Unlike some of his rivals for the Republican nomination, [crscore]Marco Rubio[/crscore] says he doesn’t intend to talk about Bill Clinton’s scandalous — and allegedly criminal — sexual past.
“Those are issues that in my mind are going to be discussed by others in this campaign. They want to raise them, they can raise them,” the Florida senator told The Daily Caller in a phone interview Saturday. “That’s not what my campaign is focused on.”
“I’m not offended by it,” Rubio continued, referring to other campaigns raising the issue of Clinton’s sexual past. “It’s true, it’s on the record and I think it exposes a tremendous amount of hypocrisy in the mainstream media. I believe had that been a figure on the Right, the mainstream media would be giving extensive coverage to it.”
“But,” he said, “I, in my campaign, am going to focus on the issues that are confronting our country and the damage Barack Obama has done and how we are going to reverse them.”
Asked about the new emails released this week from Hillary Clinton’s time at the State Department, including one where the Democratic presidential frontrunner seems to explain to an underling how to send classified information on an unsecured server, Rubio said he didn’t yet have “a chance to review them, but I think it is par for the course.”
“We know for a fact that she was looking for the most convenient way possible to read this information even if it irresponsibly subjected not just classified, but sensitive information to foreign espionage,” he said.
“I think it was recklessness on her part and I think it disqualifies her to be commander in chief,” he added.
Speaking of Republican frontrunner Donald Trump, Rubio said that he didn’t think the real estate billionaire was running as a conservative, but said he intends to support the Republican nominee for president, even if it ends up being Trump.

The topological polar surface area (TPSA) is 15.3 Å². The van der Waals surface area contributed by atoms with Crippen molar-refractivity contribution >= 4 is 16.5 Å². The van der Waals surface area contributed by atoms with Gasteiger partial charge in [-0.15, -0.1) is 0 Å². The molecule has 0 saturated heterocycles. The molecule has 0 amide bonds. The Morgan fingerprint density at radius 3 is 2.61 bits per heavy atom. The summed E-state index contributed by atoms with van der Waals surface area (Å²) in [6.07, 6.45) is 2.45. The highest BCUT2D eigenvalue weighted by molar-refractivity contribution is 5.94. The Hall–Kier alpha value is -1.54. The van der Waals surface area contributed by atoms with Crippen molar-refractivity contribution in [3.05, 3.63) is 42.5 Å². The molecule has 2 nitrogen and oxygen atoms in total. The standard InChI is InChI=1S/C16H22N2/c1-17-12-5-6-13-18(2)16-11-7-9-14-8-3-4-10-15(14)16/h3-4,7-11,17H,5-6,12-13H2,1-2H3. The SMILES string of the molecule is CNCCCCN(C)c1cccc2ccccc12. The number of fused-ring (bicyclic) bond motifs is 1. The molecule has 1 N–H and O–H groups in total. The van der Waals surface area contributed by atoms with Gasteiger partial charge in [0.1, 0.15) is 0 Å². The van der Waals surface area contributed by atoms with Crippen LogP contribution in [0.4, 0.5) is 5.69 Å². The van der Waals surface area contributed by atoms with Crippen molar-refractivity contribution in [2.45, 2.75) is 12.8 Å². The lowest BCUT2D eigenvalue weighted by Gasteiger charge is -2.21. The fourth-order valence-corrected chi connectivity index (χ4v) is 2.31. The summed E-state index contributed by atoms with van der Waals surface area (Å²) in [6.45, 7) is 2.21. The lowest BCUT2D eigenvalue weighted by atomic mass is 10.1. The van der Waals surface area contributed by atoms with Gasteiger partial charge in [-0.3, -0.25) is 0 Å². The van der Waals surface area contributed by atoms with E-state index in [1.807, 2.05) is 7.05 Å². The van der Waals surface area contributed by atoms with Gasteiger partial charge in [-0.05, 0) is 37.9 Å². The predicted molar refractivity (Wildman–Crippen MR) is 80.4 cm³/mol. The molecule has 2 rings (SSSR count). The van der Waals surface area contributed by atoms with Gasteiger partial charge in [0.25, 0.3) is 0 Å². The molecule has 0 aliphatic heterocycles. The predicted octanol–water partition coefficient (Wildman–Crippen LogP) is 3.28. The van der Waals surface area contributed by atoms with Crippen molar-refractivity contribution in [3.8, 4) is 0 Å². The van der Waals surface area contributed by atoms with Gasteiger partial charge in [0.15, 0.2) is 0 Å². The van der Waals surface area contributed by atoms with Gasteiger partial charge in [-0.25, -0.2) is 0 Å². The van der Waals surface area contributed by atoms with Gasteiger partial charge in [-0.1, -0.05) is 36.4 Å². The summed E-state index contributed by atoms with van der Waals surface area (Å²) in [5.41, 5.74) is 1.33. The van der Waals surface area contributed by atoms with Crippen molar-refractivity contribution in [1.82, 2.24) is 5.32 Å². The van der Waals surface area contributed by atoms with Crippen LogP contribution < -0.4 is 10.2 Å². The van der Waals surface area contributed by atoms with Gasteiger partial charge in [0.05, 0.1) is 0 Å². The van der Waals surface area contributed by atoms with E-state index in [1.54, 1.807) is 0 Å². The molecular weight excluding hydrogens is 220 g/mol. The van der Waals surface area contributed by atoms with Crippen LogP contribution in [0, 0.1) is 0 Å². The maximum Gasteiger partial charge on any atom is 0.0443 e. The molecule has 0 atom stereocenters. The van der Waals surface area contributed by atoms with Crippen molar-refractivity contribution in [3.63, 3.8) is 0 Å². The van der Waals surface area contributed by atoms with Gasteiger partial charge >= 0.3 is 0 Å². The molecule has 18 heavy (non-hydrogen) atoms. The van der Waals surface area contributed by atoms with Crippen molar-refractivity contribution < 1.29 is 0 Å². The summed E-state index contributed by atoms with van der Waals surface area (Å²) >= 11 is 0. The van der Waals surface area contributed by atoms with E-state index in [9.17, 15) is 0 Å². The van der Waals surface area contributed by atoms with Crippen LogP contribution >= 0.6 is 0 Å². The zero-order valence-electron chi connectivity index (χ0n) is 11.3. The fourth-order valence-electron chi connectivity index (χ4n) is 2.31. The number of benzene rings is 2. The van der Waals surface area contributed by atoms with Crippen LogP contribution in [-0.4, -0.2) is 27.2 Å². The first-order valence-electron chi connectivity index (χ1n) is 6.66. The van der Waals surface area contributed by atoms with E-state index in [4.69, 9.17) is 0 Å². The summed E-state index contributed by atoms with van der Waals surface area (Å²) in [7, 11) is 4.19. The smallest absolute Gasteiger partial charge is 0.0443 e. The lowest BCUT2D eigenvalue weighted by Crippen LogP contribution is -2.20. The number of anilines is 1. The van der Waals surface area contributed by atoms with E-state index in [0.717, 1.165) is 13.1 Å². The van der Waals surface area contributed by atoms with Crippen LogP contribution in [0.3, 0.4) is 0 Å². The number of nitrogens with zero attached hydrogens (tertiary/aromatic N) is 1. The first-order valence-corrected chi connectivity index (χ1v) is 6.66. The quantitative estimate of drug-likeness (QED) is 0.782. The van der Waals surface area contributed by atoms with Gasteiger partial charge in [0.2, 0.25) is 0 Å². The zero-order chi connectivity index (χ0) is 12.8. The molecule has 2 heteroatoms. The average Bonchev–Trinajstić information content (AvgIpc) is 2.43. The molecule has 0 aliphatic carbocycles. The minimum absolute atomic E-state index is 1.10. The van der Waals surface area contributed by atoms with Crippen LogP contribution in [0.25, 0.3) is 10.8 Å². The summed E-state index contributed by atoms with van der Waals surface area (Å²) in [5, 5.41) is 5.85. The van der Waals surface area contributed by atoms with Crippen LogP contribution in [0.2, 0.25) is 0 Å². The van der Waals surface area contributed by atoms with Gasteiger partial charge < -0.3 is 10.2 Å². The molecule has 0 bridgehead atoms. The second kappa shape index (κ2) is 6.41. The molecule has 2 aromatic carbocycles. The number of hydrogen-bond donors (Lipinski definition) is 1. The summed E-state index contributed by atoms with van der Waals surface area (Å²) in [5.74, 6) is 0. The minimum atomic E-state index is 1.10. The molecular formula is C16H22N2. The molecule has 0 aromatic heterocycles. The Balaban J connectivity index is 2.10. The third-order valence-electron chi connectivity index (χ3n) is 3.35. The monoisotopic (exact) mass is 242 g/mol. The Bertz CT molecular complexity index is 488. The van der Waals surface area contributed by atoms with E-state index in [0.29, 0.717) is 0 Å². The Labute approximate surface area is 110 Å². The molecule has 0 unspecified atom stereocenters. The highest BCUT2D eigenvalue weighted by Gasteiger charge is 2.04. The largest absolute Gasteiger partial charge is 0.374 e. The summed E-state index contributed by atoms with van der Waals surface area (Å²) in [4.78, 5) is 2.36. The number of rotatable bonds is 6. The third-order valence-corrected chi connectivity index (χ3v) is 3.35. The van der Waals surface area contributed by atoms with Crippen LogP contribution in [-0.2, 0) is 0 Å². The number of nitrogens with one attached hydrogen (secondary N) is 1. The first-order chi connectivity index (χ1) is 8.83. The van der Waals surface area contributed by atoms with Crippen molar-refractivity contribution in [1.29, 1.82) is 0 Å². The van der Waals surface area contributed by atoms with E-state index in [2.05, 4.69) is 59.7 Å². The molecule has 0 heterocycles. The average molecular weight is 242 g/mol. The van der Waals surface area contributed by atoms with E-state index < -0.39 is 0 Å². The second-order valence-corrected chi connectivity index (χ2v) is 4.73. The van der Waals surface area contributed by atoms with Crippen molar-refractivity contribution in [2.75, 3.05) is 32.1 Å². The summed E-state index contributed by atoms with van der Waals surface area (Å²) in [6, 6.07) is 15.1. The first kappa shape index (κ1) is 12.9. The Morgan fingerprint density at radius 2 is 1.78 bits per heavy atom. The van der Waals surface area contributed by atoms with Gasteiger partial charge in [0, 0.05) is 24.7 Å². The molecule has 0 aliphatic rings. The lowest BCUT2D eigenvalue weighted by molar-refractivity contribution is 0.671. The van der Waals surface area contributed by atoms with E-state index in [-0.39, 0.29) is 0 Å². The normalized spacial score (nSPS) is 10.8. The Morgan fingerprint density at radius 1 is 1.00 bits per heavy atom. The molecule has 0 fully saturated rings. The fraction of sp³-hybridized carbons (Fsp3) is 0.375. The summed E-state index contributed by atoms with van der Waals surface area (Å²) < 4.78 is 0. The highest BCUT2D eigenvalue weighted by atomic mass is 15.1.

“I think Donald Trump is running as someone who is angry at Washington, at what Washington is doing wrong, and offers to shake it up,” Rubio said. “But when it comes to the specific policies to shake it up, they are not conservative policies.”
Pressed on whether he could support Trump as the Republican nominee, Rubio said: “Well, I am going to support the Republican nominee, as I said before, whoever that is, but I don’t think it will be Donald Trump when it is all said and done. I think it is going to be me.”
Some have speculated the so-called establishment might get behind Rubio when the primary heads into New Hampshire as a way to potentially blunt or stop the momentum of Trump and Texas Sen. [crscore]Ted Cruz[/crscore] coming out of Iowa. Asked whether he has sought the endorsements of [crscore]John McCain[/crscore] and Mitt Romney, the last two winners of the New Hampshire primary who remain popular in the Granite State, Rubio said he hasn’t “talked to either one of them about ever endorsing me.”
“[W]e need to win this campaign on our own,” he said. “I don’t think voters in New Hampshire — or Iowa for that matter — are going to base their votes on endorsements.”
Check back next week to see TheDC’s extensive foreign policy conversation with Rubio.